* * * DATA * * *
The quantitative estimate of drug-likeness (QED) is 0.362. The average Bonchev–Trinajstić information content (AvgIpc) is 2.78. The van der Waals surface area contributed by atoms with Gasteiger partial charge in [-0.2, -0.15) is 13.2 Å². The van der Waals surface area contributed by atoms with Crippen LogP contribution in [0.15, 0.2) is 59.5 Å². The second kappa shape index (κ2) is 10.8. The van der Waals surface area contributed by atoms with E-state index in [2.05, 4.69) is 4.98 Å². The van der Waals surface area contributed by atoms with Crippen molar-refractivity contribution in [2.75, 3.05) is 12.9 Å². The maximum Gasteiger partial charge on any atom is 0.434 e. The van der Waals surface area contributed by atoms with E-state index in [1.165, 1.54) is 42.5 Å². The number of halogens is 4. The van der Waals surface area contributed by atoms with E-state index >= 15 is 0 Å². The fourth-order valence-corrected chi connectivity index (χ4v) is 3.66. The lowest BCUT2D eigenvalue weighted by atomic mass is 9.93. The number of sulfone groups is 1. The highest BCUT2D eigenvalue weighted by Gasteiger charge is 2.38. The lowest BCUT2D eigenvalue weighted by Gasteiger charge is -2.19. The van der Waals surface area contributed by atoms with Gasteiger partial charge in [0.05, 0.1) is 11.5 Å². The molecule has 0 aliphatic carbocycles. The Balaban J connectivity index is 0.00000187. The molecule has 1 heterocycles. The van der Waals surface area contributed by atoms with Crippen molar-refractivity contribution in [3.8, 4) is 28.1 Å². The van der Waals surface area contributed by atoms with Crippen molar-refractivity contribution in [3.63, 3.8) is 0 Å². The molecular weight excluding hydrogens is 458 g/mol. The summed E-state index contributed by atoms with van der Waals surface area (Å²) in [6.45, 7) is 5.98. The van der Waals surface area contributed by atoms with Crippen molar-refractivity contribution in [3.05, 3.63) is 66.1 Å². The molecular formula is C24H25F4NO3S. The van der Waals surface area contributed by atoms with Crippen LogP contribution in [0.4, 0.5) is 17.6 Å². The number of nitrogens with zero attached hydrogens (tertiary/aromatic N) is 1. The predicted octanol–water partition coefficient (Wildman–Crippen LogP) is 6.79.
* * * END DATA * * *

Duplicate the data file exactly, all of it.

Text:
The quantitative estimate of drug-likeness (QED) is 0.362. The average Bonchev–Trinajstić information content (AvgIpc) is 2.78. The van der Waals surface area contributed by atoms with Gasteiger partial charge in [-0.2, -0.15) is 13.2 Å². The van der Waals surface area contributed by atoms with Crippen LogP contribution in [0.15, 0.2) is 59.5 Å². The second kappa shape index (κ2) is 10.8. The van der Waals surface area contributed by atoms with E-state index in [2.05, 4.69) is 4.98 Å². The van der Waals surface area contributed by atoms with Crippen molar-refractivity contribution in [2.75, 3.05) is 12.9 Å². The maximum Gasteiger partial charge on any atom is 0.434 e. The van der Waals surface area contributed by atoms with E-state index in [1.165, 1.54) is 42.5 Å². The number of halogens is 4. The van der Waals surface area contributed by atoms with E-state index >= 15 is 0 Å². The fourth-order valence-corrected chi connectivity index (χ4v) is 3.66. The lowest BCUT2D eigenvalue weighted by atomic mass is 9.93. The number of sulfone groups is 1. The highest BCUT2D eigenvalue weighted by Gasteiger charge is 2.38. The lowest BCUT2D eigenvalue weighted by Gasteiger charge is -2.19. The van der Waals surface area contributed by atoms with Gasteiger partial charge in [0.05, 0.1) is 11.5 Å². The molecule has 0 aliphatic carbocycles. The Balaban J connectivity index is 0.00000187. The molecule has 1 heterocycles. The van der Waals surface area contributed by atoms with Crippen molar-refractivity contribution in [3.8, 4) is 28.1 Å². The van der Waals surface area contributed by atoms with Crippen molar-refractivity contribution in [3.63, 3.8) is 0 Å². The molecular weight excluding hydrogens is 458 g/mol. The summed E-state index contributed by atoms with van der Waals surface area (Å²) in [6.45, 7) is 5.98. The van der Waals surface area contributed by atoms with Crippen molar-refractivity contribution in [3.05, 3.63) is 66.1 Å². The molecular formula is C24H25F4NO3S. The van der Waals surface area contributed by atoms with Crippen LogP contribution in [0.4, 0.5) is 17.6 Å². The number of nitrogens with zero attached hydrogens (tertiary/aromatic N) is 1. The predicted octanol–water partition coefficient (Wildman–Crippen LogP) is 6.79.